Back in the days before oil (and later gas) furnaces the church was heated by wood stoves and later by wood furnaces. Parishioners would volunteer to provide adequate cord wood for the purpose. The wood furnace I remember was located in the dirt cellar under the sanctuary and heat rose into the floor of the sanctuary via a large pipe. We would cluster around this heat vent for extra warmth on cold Sundays.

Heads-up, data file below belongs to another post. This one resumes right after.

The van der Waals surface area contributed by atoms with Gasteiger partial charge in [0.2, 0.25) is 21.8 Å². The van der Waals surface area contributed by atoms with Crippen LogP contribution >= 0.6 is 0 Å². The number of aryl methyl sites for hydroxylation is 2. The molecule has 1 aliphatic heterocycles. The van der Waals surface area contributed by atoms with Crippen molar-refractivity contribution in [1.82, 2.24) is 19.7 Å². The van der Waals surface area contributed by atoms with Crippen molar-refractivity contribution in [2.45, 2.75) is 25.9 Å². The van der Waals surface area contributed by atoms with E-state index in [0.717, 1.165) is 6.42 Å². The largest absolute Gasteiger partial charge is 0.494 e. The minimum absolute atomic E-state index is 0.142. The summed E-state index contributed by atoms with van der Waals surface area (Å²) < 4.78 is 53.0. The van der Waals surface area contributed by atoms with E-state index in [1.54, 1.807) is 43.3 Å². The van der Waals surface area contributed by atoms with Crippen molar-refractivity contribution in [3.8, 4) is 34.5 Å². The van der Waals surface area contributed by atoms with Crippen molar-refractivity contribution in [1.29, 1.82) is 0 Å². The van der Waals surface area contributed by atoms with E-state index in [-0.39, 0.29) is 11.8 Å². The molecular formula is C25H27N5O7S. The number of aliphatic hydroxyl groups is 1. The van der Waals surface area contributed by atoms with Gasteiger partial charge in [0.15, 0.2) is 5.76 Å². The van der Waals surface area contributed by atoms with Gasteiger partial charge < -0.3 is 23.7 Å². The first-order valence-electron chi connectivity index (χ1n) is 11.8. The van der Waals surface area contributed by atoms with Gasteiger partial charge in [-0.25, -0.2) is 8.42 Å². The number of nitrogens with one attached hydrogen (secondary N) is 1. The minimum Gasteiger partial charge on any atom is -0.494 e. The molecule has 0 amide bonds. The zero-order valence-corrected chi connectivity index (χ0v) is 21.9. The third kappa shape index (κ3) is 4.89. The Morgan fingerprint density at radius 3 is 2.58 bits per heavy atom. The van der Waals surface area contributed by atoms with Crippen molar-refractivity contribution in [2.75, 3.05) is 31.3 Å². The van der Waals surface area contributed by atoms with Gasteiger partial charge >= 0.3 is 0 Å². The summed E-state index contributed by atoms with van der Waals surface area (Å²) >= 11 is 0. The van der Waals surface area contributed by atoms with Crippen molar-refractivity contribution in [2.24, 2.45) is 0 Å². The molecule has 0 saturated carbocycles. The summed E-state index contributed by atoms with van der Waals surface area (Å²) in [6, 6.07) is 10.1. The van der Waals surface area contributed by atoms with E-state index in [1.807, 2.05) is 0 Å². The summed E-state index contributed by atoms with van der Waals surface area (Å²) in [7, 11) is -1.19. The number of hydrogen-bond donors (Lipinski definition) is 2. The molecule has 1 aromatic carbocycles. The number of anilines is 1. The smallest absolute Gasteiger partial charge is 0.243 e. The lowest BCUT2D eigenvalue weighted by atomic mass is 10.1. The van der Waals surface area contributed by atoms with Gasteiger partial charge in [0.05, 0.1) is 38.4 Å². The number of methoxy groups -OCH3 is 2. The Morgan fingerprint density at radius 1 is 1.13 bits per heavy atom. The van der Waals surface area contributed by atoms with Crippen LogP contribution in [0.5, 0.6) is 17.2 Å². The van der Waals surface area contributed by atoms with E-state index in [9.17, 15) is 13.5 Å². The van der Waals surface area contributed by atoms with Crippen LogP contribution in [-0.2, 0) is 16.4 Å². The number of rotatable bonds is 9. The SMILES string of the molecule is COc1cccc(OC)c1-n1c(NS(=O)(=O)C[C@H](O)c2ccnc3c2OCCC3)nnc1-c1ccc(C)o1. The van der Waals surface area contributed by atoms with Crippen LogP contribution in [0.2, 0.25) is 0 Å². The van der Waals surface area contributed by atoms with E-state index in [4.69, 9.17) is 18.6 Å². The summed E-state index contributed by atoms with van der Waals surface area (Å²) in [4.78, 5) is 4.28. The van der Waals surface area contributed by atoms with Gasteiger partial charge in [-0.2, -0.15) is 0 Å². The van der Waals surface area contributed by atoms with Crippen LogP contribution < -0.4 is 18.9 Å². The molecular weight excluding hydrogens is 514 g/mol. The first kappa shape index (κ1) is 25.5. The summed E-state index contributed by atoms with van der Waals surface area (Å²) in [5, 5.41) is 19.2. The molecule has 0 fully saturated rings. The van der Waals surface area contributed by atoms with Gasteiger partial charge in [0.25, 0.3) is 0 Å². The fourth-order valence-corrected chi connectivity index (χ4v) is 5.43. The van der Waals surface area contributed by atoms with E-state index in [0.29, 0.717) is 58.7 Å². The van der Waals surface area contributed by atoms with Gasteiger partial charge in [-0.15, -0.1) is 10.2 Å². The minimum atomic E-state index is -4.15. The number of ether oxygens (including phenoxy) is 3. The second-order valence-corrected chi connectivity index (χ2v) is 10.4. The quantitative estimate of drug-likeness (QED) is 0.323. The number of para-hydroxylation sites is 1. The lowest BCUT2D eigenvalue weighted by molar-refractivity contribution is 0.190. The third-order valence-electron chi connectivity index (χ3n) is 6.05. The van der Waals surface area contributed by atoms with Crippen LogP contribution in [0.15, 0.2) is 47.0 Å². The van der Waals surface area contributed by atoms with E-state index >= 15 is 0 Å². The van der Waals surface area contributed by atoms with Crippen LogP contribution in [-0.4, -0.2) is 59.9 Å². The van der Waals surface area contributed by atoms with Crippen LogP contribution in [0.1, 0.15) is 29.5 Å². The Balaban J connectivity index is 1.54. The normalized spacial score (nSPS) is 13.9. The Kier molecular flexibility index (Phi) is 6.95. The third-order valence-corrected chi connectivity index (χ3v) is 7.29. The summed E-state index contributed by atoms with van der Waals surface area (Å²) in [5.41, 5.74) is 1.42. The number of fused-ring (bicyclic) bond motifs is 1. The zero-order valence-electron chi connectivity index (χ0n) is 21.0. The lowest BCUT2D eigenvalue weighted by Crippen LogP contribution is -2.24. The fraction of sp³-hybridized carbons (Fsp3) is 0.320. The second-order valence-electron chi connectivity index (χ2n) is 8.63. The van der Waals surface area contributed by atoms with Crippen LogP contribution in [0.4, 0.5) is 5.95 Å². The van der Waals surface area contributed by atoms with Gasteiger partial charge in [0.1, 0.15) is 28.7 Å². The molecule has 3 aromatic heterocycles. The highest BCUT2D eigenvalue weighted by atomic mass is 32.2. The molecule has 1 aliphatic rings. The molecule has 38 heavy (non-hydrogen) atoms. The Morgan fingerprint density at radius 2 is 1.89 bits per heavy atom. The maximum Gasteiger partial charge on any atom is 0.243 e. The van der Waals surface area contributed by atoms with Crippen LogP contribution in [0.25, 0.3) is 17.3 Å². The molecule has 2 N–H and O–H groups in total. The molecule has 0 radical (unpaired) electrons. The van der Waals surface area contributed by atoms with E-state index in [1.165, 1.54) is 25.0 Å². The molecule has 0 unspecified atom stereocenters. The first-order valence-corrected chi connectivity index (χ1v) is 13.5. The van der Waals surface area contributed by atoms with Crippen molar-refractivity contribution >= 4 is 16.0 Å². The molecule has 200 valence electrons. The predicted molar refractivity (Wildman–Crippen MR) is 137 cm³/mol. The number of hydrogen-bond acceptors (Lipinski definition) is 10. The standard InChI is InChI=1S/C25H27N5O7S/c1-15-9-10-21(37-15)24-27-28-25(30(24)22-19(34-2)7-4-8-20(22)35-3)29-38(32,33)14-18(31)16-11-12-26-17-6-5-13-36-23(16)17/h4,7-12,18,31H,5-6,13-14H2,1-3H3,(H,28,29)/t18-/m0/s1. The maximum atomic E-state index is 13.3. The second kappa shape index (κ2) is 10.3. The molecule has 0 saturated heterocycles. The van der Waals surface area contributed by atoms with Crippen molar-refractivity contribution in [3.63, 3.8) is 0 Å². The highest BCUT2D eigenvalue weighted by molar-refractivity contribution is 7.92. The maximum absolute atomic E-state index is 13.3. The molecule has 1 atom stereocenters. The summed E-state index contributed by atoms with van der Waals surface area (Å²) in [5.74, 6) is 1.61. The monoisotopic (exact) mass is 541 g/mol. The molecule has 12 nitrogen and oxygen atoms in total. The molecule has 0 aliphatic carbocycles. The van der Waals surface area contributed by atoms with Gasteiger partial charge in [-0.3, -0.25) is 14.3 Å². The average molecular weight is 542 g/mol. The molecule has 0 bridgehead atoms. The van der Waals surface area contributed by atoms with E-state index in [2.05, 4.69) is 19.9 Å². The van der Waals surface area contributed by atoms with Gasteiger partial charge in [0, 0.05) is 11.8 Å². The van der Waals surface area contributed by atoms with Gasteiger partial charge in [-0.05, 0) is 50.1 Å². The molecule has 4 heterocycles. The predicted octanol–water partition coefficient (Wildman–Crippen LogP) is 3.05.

The First Baptist Church of Hudson was organized in 1805 at the home of Thomas Senter on at what is now the Old Derry Road near the Londonderry Line. For the first 37 years services were held in members’ homes or at the North Meeting House located just east of the Town House. The sanctuary of this church at the corner of Central and Greeley Streets was constructed in 1842. In 1888 a short alcove was added to house the new organ; then, in 1897 the large vestry was added. This photo was probably taken at the time of the centennial celebration of the church in 1905. Over these years the exterior of the building has not changed significantly except for replacing the original steeple which was completed in 2007. To the left of the church we see part of the Greeley/Wentworth home, now the church parsonage. The stacks of wood seen here are were used to heat the building. The dirt roadway in front of the church is either Central Street or a short cut from Central Street to Greeley Street. Photo from the collection of the Hudson Historical Society.